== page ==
Exercise: A powerful drug-free remedy for chronic anxiety

It’s no secret that exercise can help you feel better about yourself and your life. In fact, studies have proven the ability of regular physical activity to combat depression and put a smile on your face.

Yet, what if instead of, or in addition to depression, you’re living with anxiety?

Well, that answer has been harder to find, until now.

While we’ve all long believed that exercise can ease stress, whether it truly works for an issue as severe as chronic anxiety can be has been up for debate.

But that debate has been settled thanks to research at the University of Gothenburg.

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Increasing intensity increases relief

For their study, the researchers recruited 286 participants, the majority of whom had lived with anxiety for at least 10 years. Then they randomly assigned each person to one of three groups: moderate exercise, strenuous exercise and a control group who only received advice on physical activity.

And the results were impressive — so impressive that both exercise groups, no matter their intensity, experienced significant relief from the anxiety that had plagued them for so long after just 12 weeks of regular physical activity.

According to the results, exercise increased the chances of symptom improvement for the moderate level group by a factor of 3.62. For the group doing strenuous exercise, the results were even better with a likelihood of improvement 4.88 times higher than the non-exercise group.

“There was a significant intensity trend for improvement — that is, the more intensely they exercised, the more their anxiety symptoms improved,” said the study’s first author, Malin Henriksson.

How much exercise is enough?

So what did the anxiety-clobbering exercise programs look like?

Well, both groups completed 60-minute training sessions three times a week, which included both cardio and strength training. They did a warm-up, followed by circle training around 12 stations for 45 minutes and then a cool-down and stretching.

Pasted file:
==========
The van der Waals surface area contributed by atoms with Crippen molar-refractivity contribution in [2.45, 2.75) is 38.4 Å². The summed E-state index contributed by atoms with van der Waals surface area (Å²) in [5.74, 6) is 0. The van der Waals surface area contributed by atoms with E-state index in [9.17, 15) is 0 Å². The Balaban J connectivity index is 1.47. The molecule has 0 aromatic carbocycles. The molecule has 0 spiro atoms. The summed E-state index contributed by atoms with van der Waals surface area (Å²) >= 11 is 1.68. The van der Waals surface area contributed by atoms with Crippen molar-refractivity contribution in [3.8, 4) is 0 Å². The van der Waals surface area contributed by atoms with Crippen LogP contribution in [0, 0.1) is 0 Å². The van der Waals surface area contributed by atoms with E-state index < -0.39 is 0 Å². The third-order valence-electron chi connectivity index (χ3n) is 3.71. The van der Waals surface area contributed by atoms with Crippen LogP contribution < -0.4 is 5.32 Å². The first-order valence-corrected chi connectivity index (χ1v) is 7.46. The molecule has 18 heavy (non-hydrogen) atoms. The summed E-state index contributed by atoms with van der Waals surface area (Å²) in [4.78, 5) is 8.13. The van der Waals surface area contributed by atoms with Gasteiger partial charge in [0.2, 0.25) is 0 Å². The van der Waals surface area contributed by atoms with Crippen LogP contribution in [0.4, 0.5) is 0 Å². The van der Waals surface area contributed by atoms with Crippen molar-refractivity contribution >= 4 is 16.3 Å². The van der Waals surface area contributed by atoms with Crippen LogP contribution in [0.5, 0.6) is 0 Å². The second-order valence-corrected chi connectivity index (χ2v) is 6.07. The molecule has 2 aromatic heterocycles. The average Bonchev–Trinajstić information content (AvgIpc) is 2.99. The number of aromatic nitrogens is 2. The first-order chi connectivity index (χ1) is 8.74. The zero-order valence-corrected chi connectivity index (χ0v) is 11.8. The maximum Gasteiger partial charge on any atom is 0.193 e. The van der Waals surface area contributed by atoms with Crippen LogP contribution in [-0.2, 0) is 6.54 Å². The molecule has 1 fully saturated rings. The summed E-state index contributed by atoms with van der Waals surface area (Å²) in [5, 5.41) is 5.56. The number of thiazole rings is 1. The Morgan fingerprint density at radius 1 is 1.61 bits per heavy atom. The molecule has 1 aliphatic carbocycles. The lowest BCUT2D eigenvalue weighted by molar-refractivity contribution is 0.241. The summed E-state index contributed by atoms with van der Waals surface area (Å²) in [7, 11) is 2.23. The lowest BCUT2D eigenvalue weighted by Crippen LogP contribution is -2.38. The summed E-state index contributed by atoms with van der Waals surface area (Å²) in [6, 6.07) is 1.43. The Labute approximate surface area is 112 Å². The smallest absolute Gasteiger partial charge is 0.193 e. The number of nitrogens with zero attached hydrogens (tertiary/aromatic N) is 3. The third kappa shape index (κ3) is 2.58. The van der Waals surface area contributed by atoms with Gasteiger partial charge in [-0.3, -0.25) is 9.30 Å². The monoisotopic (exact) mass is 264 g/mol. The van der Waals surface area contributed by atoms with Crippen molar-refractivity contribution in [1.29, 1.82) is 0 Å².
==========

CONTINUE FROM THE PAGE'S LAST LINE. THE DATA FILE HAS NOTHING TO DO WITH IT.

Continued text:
Those working at the moderate level were asked to stick to an intensity that would help them reach approximately 60 percent of their maximum heart rate. However, working out at a strenuous level meant upping the workout to 75 percent of maximum heart rate.

Since both groups saw improvements in their anxiety levels, the decision for you may come down to which intensity level you’re more comfortable with.

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More drug-free anxiety busters

In addition to exercise, there are a number of other drug-fee ways to calm anxiety, including:

So don’t let chronic anxiety continue to damage your mental health. Use regular moderate or high-intensity exercise, along with the tips above, to put an end to the stress that’s keeping your head spinning.

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Sources:

Anxiety effectively treated with exercise – University of Gothenburg

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Dr. Adria Schmedthorst

By Dr. Adria Schmedthorst

Dr. Adria Schmedthorst is a board-certified Doctor of Chiropractic, with more than 20 years of experience. She has dedicated herself to helping others enjoy life at every age through the use of alternative medicine and natural wellness options. Dr. Schmedthorst enjoys sharing her knowledge with the alternative healthcare community, providing solutions for men and women who are ready to take control of their health the natural way.